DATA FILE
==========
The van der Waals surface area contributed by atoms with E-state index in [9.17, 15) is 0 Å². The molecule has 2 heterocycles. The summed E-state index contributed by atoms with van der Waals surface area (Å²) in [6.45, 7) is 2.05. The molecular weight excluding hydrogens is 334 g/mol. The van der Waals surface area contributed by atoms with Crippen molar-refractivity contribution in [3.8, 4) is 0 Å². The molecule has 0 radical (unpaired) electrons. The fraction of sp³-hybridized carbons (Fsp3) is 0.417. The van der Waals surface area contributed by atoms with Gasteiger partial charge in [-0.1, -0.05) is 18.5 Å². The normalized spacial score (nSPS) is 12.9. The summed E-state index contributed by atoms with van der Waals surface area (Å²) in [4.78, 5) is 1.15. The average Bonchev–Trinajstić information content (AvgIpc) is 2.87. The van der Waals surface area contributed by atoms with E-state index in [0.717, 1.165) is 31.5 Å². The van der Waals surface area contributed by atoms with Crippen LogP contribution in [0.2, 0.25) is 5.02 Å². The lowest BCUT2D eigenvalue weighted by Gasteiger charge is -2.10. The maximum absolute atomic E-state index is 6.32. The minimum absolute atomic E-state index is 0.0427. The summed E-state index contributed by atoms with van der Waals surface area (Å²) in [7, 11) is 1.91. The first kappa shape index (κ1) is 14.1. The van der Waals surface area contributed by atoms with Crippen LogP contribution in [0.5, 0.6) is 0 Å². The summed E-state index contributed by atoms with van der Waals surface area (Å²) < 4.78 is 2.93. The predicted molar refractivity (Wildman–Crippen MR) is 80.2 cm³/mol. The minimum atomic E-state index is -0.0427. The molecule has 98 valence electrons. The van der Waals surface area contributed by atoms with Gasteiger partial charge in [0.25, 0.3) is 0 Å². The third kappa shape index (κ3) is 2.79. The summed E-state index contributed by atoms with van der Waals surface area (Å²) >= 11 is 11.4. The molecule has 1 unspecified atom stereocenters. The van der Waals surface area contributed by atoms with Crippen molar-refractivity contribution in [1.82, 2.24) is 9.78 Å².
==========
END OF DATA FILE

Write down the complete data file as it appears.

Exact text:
The van der Waals surface area contributed by atoms with E-state index in [9.17, 15) is 0 Å². The molecule has 2 heterocycles. The summed E-state index contributed by atoms with van der Waals surface area (Å²) in [6.45, 7) is 2.05. The molecular weight excluding hydrogens is 334 g/mol. The van der Waals surface area contributed by atoms with Crippen molar-refractivity contribution in [3.8, 4) is 0 Å². The molecule has 0 radical (unpaired) electrons. The fraction of sp³-hybridized carbons (Fsp3) is 0.417. The van der Waals surface area contributed by atoms with Gasteiger partial charge in [-0.1, -0.05) is 18.5 Å². The normalized spacial score (nSPS) is 12.9. The summed E-state index contributed by atoms with van der Waals surface area (Å²) in [4.78, 5) is 1.15. The average Bonchev–Trinajstić information content (AvgIpc) is 2.87. The van der Waals surface area contributed by atoms with E-state index in [0.717, 1.165) is 31.5 Å². The van der Waals surface area contributed by atoms with Crippen LogP contribution in [0.2, 0.25) is 5.02 Å². The lowest BCUT2D eigenvalue weighted by Gasteiger charge is -2.10. The maximum absolute atomic E-state index is 6.32. The minimum absolute atomic E-state index is 0.0427. The summed E-state index contributed by atoms with van der Waals surface area (Å²) in [7, 11) is 1.91. The first kappa shape index (κ1) is 14.1. The van der Waals surface area contributed by atoms with Crippen LogP contribution in [0.5, 0.6) is 0 Å². The summed E-state index contributed by atoms with van der Waals surface area (Å²) < 4.78 is 2.93. The predicted molar refractivity (Wildman–Crippen MR) is 80.2 cm³/mol. The minimum atomic E-state index is -0.0427. The molecule has 98 valence electrons. The van der Waals surface area contributed by atoms with Gasteiger partial charge in [0.25, 0.3) is 0 Å². The third kappa shape index (κ3) is 2.79. The summed E-state index contributed by atoms with van der Waals surface area (Å²) >= 11 is 11.4. The molecule has 1 unspecified atom stereocenters. The van der Waals surface area contributed by atoms with Crippen molar-refractivity contribution in [1.82, 2.24) is 9.78 Å².